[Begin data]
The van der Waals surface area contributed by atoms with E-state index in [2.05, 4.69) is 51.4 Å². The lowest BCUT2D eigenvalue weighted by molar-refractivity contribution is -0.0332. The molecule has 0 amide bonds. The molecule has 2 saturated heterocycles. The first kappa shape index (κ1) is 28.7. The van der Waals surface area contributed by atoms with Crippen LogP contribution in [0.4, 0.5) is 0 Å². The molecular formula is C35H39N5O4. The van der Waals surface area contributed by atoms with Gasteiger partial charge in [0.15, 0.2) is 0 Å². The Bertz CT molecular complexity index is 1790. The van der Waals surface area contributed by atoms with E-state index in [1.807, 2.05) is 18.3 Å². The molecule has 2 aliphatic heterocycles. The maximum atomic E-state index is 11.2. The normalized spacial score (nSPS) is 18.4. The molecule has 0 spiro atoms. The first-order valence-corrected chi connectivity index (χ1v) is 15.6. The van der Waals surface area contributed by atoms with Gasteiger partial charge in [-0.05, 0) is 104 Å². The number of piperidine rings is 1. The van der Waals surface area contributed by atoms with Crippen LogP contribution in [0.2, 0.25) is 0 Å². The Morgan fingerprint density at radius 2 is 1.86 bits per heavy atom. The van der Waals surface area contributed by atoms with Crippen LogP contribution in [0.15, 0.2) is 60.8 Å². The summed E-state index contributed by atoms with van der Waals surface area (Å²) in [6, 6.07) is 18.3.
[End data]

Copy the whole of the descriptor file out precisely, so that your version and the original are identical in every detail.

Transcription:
The van der Waals surface area contributed by atoms with E-state index in [2.05, 4.69) is 51.4 Å². The lowest BCUT2D eigenvalue weighted by molar-refractivity contribution is -0.0332. The molecule has 0 amide bonds. The molecule has 2 saturated heterocycles. The first kappa shape index (κ1) is 28.7. The van der Waals surface area contributed by atoms with Crippen LogP contribution in [0.4, 0.5) is 0 Å². The molecular formula is C35H39N5O4. The van der Waals surface area contributed by atoms with Gasteiger partial charge in [0.15, 0.2) is 0 Å². The Bertz CT molecular complexity index is 1790. The van der Waals surface area contributed by atoms with E-state index in [1.807, 2.05) is 18.3 Å². The molecule has 2 aliphatic heterocycles. The maximum atomic E-state index is 11.2. The normalized spacial score (nSPS) is 18.4. The molecule has 0 spiro atoms. The first-order valence-corrected chi connectivity index (χ1v) is 15.6. The van der Waals surface area contributed by atoms with Gasteiger partial charge in [-0.05, 0) is 104 Å². The number of piperidine rings is 1. The van der Waals surface area contributed by atoms with Crippen LogP contribution in [0.2, 0.25) is 0 Å². The Morgan fingerprint density at radius 2 is 1.86 bits per heavy atom. The van der Waals surface area contributed by atoms with Crippen LogP contribution in [0.15, 0.2) is 60.8 Å². The summed E-state index contributed by atoms with van der Waals surface area (Å²) in [6, 6.07) is 18.3.